International charity Women for Women sponsorship increased by 74% due to thoughtful direct mail


Submitted by: Rachel Aldighieri 19/07/2016

Brand Name: Women for Women International         Agency: LIDA


In war-torn countries, women suffer unimaginable horrors. Raped, mutilated and abused, they are left with no future once the militia moves on. Right now, women around the world are left with shattered dreams and shattered lives. Women for Women International is an extraordinary charity, led by passionate women with a desire to transform the lives of women like them who hold strong hopes, dreams and ambitions but are living in dire circumstances. The charity enters villages, identifies trades in need and trains women to read, write and run a business. They don’t just help them to survive, but to thrive. One small card made a big impact: driving donations, sponsor numbers and successful word of mouth that doubled the success of this campaign

The Case Study


To support one woman, Women for Women International need a monthly donation of £22 for 12 months. Despite a small budget, the campaign set out to reach women who not only had this financial capability but also the sphere of influence to pass the message to their peers.

The Most Important Contact campaign targeted a specific group of women in professions such as law and finance. Knowing that successful women like to help and mentor other women, the charity invited them to do just that – for a woman in another country.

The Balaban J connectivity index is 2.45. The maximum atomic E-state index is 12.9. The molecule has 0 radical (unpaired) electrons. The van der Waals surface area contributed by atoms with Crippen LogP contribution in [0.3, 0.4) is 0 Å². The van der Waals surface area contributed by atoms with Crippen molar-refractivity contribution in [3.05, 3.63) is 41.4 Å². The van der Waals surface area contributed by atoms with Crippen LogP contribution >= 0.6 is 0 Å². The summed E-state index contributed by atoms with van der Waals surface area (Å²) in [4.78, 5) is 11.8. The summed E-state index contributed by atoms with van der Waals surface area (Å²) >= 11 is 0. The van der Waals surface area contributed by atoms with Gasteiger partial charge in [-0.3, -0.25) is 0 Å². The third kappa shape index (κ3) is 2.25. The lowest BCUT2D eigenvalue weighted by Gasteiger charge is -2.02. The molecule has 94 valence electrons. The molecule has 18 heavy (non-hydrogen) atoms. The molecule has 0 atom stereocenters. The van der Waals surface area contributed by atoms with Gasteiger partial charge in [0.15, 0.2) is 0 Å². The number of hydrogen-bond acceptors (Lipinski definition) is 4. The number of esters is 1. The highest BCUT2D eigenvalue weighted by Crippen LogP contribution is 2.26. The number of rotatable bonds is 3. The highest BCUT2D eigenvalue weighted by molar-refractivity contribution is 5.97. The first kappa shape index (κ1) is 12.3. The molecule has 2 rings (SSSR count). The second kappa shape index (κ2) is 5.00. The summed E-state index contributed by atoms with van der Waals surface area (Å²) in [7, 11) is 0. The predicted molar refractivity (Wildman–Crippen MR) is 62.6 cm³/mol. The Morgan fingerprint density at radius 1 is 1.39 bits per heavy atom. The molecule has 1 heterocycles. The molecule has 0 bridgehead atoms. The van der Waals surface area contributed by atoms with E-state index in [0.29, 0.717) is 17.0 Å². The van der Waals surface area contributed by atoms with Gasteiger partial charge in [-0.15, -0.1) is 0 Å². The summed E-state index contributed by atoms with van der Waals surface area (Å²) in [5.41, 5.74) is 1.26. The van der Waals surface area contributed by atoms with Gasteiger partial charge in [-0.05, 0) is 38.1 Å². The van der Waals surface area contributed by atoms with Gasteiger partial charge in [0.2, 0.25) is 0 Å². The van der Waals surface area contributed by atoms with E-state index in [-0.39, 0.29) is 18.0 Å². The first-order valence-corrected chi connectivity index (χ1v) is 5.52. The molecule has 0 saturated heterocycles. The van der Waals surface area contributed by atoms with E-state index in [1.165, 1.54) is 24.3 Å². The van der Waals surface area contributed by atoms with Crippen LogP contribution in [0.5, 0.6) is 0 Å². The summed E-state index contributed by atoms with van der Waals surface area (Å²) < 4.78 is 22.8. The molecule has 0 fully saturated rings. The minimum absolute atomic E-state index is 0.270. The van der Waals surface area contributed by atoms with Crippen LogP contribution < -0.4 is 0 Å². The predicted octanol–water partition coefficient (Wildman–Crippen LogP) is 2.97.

Targeted in their workplace, prospective supporters were found through a mix of direct mail and leaflets delivered to offices. The team addressed them as professional women, too – an approach that stood out from the sea of charity appeals they saw on their doormats and in their inboxes and newsfeeds every day.



Instead of the hackneyed charity approach of sympathy, the campaign employed a more respectful empowering strategy. Networking is hugely important to this audience, so Women for Women International introduced them to the most important contact they would make all year – and asked them to quite literally turn a woman’s life around.

Prospects received a simple business card, with the name and title, for example:



On the reverse her title changed: BUSINESS OWNER, EMPLOYER, INSPIRATION

The card included a call to action: SUPPORT A WOMAN,NOT A CHARITY.

The approach was deliberately minimalist, simple, direct and powerful, foregoing any image of the woman herself and relying on the power of copy.



  • By asking professional UK women to use their success to bring about another woman’s success, built a personal connection between the charity and its highly targeted audience.
  • Quantitative research showed 50% of respondents had become a sponsor as a result of being shown the card by someone else – a key indicator that it was a hot topic of conversation. 75% said they would pass the card on themselves.
  • 100% of respondents agreed with the statement “different to the usual charity marketing approach” and 75% though it was “clever”. This conversation starter approach has helped the charity in other ways, initiating discussions about brand partnerships and opening opportunities within women’s networks that will be instrumental in expanding the message.
  • Most importantly, the campaign increased sponsor numbers by 74% and was highly efficient, vital for a charity of this size, with £6 of donations per pound spent.

Case Submitted By: Direct Marketing Association UK


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